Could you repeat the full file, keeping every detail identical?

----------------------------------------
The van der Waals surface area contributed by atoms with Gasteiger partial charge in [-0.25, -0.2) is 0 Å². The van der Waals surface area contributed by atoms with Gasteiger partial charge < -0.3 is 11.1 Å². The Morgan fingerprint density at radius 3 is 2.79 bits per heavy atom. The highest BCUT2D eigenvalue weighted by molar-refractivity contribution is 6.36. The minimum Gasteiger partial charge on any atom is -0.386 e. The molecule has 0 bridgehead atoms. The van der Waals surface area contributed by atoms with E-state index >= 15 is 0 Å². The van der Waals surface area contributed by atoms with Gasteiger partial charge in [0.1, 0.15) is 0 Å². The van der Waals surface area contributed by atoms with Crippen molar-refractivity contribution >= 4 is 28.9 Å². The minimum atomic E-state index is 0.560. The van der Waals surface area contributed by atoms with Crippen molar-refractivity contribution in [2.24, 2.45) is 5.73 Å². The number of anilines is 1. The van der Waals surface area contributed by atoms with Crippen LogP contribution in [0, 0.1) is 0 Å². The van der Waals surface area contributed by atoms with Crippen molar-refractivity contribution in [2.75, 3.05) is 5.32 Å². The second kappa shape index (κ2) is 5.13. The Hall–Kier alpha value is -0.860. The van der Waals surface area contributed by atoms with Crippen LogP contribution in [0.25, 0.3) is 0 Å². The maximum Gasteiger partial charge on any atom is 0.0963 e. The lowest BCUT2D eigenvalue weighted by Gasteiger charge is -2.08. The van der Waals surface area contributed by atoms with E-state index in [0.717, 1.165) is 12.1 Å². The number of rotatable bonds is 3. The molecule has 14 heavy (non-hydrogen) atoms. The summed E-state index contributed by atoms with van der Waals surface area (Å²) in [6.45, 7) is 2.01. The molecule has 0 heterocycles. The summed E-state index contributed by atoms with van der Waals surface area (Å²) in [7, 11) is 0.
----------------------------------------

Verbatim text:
The van der Waals surface area contributed by atoms with Gasteiger partial charge in [-0.25, -0.2) is 0 Å². The van der Waals surface area contributed by atoms with Gasteiger partial charge < -0.3 is 11.1 Å². The Morgan fingerprint density at radius 3 is 2.79 bits per heavy atom. The highest BCUT2D eigenvalue weighted by molar-refractivity contribution is 6.36. The minimum Gasteiger partial charge on any atom is -0.386 e. The molecule has 0 bridgehead atoms. The van der Waals surface area contributed by atoms with E-state index >= 15 is 0 Å². The van der Waals surface area contributed by atoms with Gasteiger partial charge in [0.1, 0.15) is 0 Å². The van der Waals surface area contributed by atoms with Crippen molar-refractivity contribution >= 4 is 28.9 Å². The minimum atomic E-state index is 0.560. The van der Waals surface area contributed by atoms with Crippen molar-refractivity contribution in [2.24, 2.45) is 5.73 Å². The number of anilines is 1. The van der Waals surface area contributed by atoms with Crippen LogP contribution in [0, 0.1) is 0 Å². The van der Waals surface area contributed by atoms with Crippen molar-refractivity contribution in [2.75, 3.05) is 5.32 Å². The second kappa shape index (κ2) is 5.13. The Hall–Kier alpha value is -0.860. The van der Waals surface area contributed by atoms with Crippen LogP contribution in [0.25, 0.3) is 0 Å². The maximum Gasteiger partial charge on any atom is 0.0963 e. The lowest BCUT2D eigenvalue weighted by Gasteiger charge is -2.08. The van der Waals surface area contributed by atoms with E-state index in [0.717, 1.165) is 12.1 Å². The number of rotatable bonds is 3. The molecule has 14 heavy (non-hydrogen) atoms. The summed E-state index contributed by atoms with van der Waals surface area (Å²) in [6.45, 7) is 2.01. The molecule has 0 heterocycles. The summed E-state index contributed by atoms with van der Waals surface area (Å²) in [7, 11) is 0.